Growing Roots and their Searching Behaviour

František Baluška

IZMB, University of Bonn, Kirschallee 1, 53115 Bonn, Germany

Title: Growing Roots and their Searching Behaviour


Plant roots perform complex movements (tropisms) in order to navigate successfully in the soil. In order to provide plants with nutrition, they need to search for water- and nutrition-rich soil patches and avoid dangerous dry or toxic patches. This exploratory root behaviour is crucial for healthy plant growth and it constitutes a major key to successful agriculture. Sensory events are located at the very tip of the root, in the root cap, whereas the motoric (bending) processes are located basally, in the elongation region. In-between the root cap and the elongation zone, lies the apical meristem and the adjoining transition zone. This transition zone plays crucial role in the initiation of root tropisms. Moreover, similarly to the root cap, the transition zone has sensory modalities, especially for light, gravity and mechano-stimulation. As the sensory-motoric circuit in gravitropism is very rapid and effective, both chemical and electric cell-cell communications are likely to be involved. Our current understanding of the sensory-motoric circuits of roots is limited. Recent data implicate synaptic-like secretory polar auxin transport behind of these root sensory-motoric circuits. In roots, the most active electric signalling has been reported for the transition zone, which is also the most active one with respect to polar auxin transport and endocytic vesicle recycling.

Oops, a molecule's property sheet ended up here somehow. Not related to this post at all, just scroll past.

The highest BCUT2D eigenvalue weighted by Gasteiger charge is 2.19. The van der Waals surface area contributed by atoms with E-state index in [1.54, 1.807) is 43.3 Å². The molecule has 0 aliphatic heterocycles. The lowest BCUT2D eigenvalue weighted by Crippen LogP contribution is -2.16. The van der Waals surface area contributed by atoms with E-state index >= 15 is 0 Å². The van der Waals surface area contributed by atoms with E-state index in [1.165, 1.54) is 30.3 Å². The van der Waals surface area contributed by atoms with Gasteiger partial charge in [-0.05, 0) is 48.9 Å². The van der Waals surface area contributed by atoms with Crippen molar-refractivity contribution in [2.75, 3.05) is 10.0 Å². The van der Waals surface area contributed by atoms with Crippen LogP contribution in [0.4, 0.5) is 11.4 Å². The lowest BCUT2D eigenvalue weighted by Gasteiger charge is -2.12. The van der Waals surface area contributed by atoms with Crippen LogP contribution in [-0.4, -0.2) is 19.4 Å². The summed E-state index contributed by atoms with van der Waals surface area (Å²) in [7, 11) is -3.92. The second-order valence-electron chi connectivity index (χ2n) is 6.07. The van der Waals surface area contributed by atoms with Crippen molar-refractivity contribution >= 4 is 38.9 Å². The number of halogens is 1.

Contribution to the Workshop “Smart Solution from the Plant Kingdom”